SHARING COFFEE CULTURE AND KNOWLEDGE

A Passion for Excellence

A meaningful and comprehensive education in coffee includes many areas of knowledge, including the study of coffee production and processing, the role of coffee in developing countries of origin, coffee’s societal role in creating the culture of cafés and personal rituals, as well as a special focus on the moment of consumption. 
As coffee moves in the consumer’s mind from being a “cup of caffeine” to a highly prized experience,
the quality of the coffee and the precise technical knowledge of the methods of transforming coffee into a spectrum of final products is elevated.

illy Università del caffè (the University of Coffee) has 24 campuses worldwide, and began it’s North American-based Università del caffè in 2008. 

Choose the Ideal Course for You

For professionals, connoisseurs and coffee lovers.

 

UdC Courses

For Professionals and Connoisseurs

For Professionals and Connoisseurs
The Universita del Caffe in North America has partnered with the prestigious International Culinary Center in New York City and the Culinary Institute of America In Napa, CA to offer courses to challenge and satisfy professionals, and all coffee lovers.

Selection

Upon arrival in Trieste, each bag is numbered and prepared for inspection.  The selection process begins as beans are placed on a vibrating screen, a large sieve that separates out foreign matter. A vacuum removes tiny particles, and a magnetic separator removes metallic fragments. Finally, advanced imaging devices "photograph" each bean and eliminate any that are fermented, unripe or otherwise unfit.  Why such intense scrutiny? Because it takes just one imperfect bean in 50 to taint espresso in the cup. illy screens as much as 45 tons of coffee per day.

Blending

illy blends nine distinct Arabica beans before roasting, assuring each bean’s distinct characteristics develop at the same rate under the roaster’s heat. This is precisely how illy achieves remarkable consistency in its blend, can after can.
Blending is truly an art.  Coffees from different origins carry distinct aromas, and varying balances of bitter, sweet and body characteristics.  Nothing less than mastery is required to create a harmonious whole.
Coffee harvests vary year to year, producing different characteristics even in the same bean, so a rigid formula cannot be followed during blending. Understanding how each of the nine beans interacts, and the role each plays is required.  Otherwise said, illy achieves consistency by understanding and embracing diversity, paradoxical as it may sound.  The same result, through different means.  

Roasting

Roasting is coffee’s version of high drama: 15 minutes, the critical time when some 800 substances emerge under heat, each contributing to the taste and aroma of the illy blend—and to its very heritage.

In a large rotating drum, the coffee is brought to about 200°C (392°F), at first drying the beans, turning them golden in color and creating toasted aromas. As roasting continues, the bean’s volume increases by 60 percent, and they begin to turn a light brown. During stage three, beans acquire their familiar rich, brown color, losing about 18% of their weight and becoming brittle. The process must end at precisely the right time. Over-roasting destroys essential, volatile aromatic compounds and upsets the ideal balance of acidity and bitterness.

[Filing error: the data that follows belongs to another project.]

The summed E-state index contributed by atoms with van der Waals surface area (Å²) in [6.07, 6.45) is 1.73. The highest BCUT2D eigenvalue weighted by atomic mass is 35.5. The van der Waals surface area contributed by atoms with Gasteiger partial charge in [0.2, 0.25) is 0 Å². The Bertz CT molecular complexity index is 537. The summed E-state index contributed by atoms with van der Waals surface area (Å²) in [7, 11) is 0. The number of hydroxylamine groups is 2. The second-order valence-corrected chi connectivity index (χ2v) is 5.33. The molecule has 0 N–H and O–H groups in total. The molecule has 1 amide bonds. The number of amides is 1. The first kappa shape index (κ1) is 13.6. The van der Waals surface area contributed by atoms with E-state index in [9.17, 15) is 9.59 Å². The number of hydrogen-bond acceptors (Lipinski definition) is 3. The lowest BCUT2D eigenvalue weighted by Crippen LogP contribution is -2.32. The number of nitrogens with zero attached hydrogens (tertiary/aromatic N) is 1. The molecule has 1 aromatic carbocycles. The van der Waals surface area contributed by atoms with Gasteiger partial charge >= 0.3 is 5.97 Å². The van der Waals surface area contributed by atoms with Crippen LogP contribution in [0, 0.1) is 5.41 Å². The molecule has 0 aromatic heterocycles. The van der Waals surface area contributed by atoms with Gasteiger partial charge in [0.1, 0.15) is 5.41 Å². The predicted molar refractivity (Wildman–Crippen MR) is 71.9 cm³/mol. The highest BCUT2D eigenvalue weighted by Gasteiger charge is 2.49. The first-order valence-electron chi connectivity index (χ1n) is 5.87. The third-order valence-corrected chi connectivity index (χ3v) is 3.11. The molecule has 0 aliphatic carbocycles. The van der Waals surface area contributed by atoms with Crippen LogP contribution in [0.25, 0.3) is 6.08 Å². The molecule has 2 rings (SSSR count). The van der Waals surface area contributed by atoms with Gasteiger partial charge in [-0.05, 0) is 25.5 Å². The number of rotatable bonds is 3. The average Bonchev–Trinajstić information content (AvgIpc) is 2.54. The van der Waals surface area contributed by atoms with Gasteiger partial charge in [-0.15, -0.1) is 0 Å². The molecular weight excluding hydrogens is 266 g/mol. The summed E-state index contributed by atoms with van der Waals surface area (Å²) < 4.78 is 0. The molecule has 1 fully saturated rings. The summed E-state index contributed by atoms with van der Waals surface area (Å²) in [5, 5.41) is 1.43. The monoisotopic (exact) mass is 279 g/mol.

Roasting now complete, a critical, calibrated, air-cooling phase goes into effect to literally stop the beans from cooking, keeping aromas intact and preserving the blend at its best.  Beans experience a steady and necessary carbon dioxide loss for days after roasting.

Roasting

Roasting is coffee’s version of high drama: 15 minutes, the critical time when some 800 substances emerge under heat, each contributing to the taste and aroma of the illy blend—and to its very heritage.

In a large rotating drum, the coffee is brought to about 200°C (392°F), at first drying the beans, turning them golden in color and creating toasted aromas. As roasting continues, the bean’s volume increases by 60 percent, and they begin to turn a light brown. During stage three, beans acquire their familiar rich, brown color, losing about 18% of their weight and becoming brittle. The process must end at precisely the right time. Over-roasting destroys essential, volatile aromatic compounds and upsets the ideal balance of acidity and bitterness.  

Roasting now complete, a critical, calibrated, air-cooling phase goes into effect to literally stop the beans from cooking, keeping aromas intact and preserving the blend at its best.  Beans experience a steady and necessary carbon dioxide loss for days after roasting.

1995

X1: design e tecnologia per l’espresso

60 anni dopo Illetta, il nipote Francesco Illy fonda Francis Francis! e crea la X1 per l’espresso a casa: ancora oggi un’icona di stile.

1996

James Rosenquist e il nuovo logo

60 anni dopo la illetta nasce la Francis Francis, azienda produttrice di macchine espresso per la casa, orientata al design funzionale alla migliore tecnologia. La x1, prima nata, è ancora oggi icona di stile.